by Matt Archbold
Someone once asked me, “How do you do it with so many children?”
I don’t. We do it together.
My wife and I have five children. I don’t think I’d be a very good parent of one child or two. I firmly believe that having many children is easier than just one or two.
When we had our first daughter, I was pressed into mind-numbing hours of playing dolls and tea parties. Yes, it’s cute and adorable, but after a while I could almost feel the IQ points curdling in my cerebellum and oozing from my ears. But just as my last fingerhold on sanity slipped, we had our second girl, and I was thankfully relegated to guest star appearances because my daughter now had a playmate.
There are other advantages to having a big family, as well. You don’t have to explicitly teach children with many siblings about patience. They just understand that it’s not always their turn and I can’t drop everything if I have a screaming baby in my arms. And they also learn not to bother me if I’m helping another one with math, mainly because I get short-tempered when math-ing.
But I no longer even need to understand math word problems, such as “How many minutes would it take for a father/child relationship to spiral into confusion and anger if the father hates math with 110 percent of his being while the child is ¾ certain that her father will come up with the wrong answer?” Why have I been freed from that ghastly parental obligation? Because my oldest child now understands math so I don’t have to.
Children with siblings also learn early that sometimes you have to clean up messes you didn’t make. That’s called life and will pretty much be the job description of every job you’ll ever have. Sometimes the most effective cleanups are the emergencies that start with “Uh-oh, Aunt Colleen is stopping by in eight minutes! Let’s make it look like we’re slightly more hygienic than a middle-school football team.”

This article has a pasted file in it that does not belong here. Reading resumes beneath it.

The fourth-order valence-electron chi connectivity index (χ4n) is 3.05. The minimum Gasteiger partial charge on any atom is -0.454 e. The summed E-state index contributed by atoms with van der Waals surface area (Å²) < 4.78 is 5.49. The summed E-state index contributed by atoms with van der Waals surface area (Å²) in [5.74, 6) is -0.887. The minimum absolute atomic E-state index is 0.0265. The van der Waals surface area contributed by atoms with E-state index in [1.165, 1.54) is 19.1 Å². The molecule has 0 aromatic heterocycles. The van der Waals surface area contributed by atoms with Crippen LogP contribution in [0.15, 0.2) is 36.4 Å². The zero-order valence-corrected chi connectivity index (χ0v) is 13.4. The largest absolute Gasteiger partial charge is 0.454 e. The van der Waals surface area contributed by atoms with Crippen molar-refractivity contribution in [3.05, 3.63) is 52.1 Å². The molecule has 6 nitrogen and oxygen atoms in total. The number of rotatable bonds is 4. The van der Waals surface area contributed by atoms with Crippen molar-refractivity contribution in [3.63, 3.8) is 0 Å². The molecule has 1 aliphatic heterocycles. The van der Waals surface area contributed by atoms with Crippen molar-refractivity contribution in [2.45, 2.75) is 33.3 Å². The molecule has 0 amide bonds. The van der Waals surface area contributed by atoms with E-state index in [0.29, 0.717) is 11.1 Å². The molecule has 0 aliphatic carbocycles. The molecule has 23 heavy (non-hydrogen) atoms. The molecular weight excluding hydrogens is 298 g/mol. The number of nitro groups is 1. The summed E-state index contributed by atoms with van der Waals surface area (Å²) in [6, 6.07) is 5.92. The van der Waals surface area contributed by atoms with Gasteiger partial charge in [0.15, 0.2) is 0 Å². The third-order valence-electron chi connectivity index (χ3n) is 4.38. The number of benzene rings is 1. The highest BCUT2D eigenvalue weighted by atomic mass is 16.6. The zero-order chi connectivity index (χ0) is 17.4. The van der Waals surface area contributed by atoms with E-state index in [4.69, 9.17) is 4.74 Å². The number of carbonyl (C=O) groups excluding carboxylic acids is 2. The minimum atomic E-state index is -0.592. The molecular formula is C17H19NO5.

Everything is a competition in big families, and they’re all keeping score. Who reads quicker, drinks milk in fewer gulps, races to the bathroom first? My oldest once challenged her little brother to an ice cream-devouring contest. The boy raised his arms in victory just as the brain freeze exploded in his head, making him forget that love and kindness ever existed on this desolate planet.
“At least I won,” he wheezed, facedown on the table.
“You lost, boy,” his sister responded with a superior smirk. “You definitely lost.”
Children with siblings learn early that life isn’t fair. I think the fact that many young people don’t understand this basic fact directly correlates with not having older siblings giving them noogies just because they were passing them in the hallway.
Children with siblings learn early that life isn’t fair
I read somewhere that many children today aren’t willing to say “No.” The things you say “No” to are at least as important as those to which you say “Yes.” Well, my kids say “No” to each other about 179 times a day. It’s good practice.
Not from me!